# Mathematical Modeling Finds Disparate Interferon Production Rates Drive Strain-Specific Immunodynamics during Deadly Influenza Infection

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## Abstract

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## 1. Introduction

## 2. Materials and Methods

#### 2.1. Model Development Rationale and Equations

_{V,V}, and a carrying capacity, K

_{V,V}. This form of virus production was selected over target-cell-based modeling approaches because data concerning the number of available target cells in the lung are not available, limiting the viability and accuracy of training a model. The effect of interferon-regulated inhibition of virus replication is modeled using mass action kinetics, where r

_{V,I}is the corresponding rate constant. The inhibition of virus production via macrophage is also modeled with mass-action kinetics, where r

_{V,M}is the rate constant. Virus degrades at a rate, d

_{V}.

_{I,V}, relative to viral load, and decays at rate, d

_{I}. Upregulation of interferon production via macrophages was modeled as a first-order mass-action kinetic with a rate, r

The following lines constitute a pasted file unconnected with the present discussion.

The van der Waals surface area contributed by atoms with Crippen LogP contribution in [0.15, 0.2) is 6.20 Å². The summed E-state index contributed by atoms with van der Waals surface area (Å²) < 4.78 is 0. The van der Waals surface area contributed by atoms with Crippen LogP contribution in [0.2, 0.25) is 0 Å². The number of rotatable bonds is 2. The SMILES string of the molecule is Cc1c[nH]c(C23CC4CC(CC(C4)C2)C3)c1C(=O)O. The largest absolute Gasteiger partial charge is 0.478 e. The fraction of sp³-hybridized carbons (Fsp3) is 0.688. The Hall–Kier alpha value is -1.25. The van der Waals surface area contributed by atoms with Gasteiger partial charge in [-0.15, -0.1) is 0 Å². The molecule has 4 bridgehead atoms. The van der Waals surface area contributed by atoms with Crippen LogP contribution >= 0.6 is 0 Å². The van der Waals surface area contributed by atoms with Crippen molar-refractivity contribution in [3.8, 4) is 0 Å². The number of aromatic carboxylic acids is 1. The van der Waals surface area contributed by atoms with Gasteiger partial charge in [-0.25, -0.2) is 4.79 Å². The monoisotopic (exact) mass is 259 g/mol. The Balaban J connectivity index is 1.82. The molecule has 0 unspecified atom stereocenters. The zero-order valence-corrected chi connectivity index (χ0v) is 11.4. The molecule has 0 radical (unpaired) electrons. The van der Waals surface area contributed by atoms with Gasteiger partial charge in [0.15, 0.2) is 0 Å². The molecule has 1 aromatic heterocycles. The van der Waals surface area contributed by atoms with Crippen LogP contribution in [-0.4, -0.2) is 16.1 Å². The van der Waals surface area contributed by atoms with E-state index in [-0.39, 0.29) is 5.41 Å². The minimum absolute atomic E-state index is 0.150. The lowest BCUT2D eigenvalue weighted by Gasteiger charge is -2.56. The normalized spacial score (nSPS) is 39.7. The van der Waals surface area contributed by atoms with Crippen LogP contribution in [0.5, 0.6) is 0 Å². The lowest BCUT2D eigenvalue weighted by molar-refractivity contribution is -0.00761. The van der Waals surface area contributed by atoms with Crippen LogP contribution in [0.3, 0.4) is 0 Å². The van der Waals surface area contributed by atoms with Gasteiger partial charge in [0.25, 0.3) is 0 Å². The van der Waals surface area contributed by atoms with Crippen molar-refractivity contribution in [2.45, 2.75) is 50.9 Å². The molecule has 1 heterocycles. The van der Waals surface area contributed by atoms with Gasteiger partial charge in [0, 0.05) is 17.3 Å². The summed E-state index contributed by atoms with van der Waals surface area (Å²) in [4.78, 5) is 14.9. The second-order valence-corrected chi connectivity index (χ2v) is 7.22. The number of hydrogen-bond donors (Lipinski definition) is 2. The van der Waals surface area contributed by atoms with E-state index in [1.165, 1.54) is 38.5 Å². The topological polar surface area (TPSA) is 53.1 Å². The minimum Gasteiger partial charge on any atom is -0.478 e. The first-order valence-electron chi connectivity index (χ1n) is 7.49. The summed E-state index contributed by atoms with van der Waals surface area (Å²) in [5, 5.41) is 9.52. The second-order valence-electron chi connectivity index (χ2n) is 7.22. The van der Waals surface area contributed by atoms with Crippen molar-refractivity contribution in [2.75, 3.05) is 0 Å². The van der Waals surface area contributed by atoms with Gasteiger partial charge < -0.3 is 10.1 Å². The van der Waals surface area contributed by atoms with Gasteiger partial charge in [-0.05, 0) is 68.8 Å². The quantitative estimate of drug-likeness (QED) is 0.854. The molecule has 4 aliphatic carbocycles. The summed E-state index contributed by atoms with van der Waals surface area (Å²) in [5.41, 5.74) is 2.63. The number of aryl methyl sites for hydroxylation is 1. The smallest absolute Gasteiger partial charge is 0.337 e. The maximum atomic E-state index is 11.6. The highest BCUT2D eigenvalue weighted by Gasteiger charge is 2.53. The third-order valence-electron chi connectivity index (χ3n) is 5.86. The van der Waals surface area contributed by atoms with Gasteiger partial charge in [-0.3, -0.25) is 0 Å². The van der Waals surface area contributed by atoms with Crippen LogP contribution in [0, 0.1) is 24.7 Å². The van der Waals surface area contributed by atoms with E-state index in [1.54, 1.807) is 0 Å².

_{I,M}.

_{M,I}, and an apparent dissociation constant, K

_{M,I}. Instead of the classic interpretation of the Hill coefficient, n, as cooperativity in ligand binding [43], it can be interpreted in this context as an activation threshold representing the threshold of interferon needed to induce macrophage production. This is similar to the activation threshold that must be exceeded to induce T cell cytokine production [44,45]. The parameter, K

_{M,I}, is not raised to the Hill-like coefficient, n, to improve parameter fitting. Macrophage decays at a rate of d

_{M}.

#### 2.2. Experimental Data Collected from Literature and Relating the Data to the Model

^{5}PFU. A control group was mock-infected with PBS. At 14 time points spanning the first week of infection, three animals per infection group were sacrificed. Their lungs were harvested and analyzed by a variety of techniques to quantify the viral load and the state of the immune system. The H5N1-infected animals died between days 5 and 7. As such, only the first 13 measurements spanning days 0–5 are included in this work. In all, 234 measurements (78 for each model state) were collected and organized for model parameterization.

_{10}of PFU/mg. To represent the change in interferon concentration over time in Equation (2), log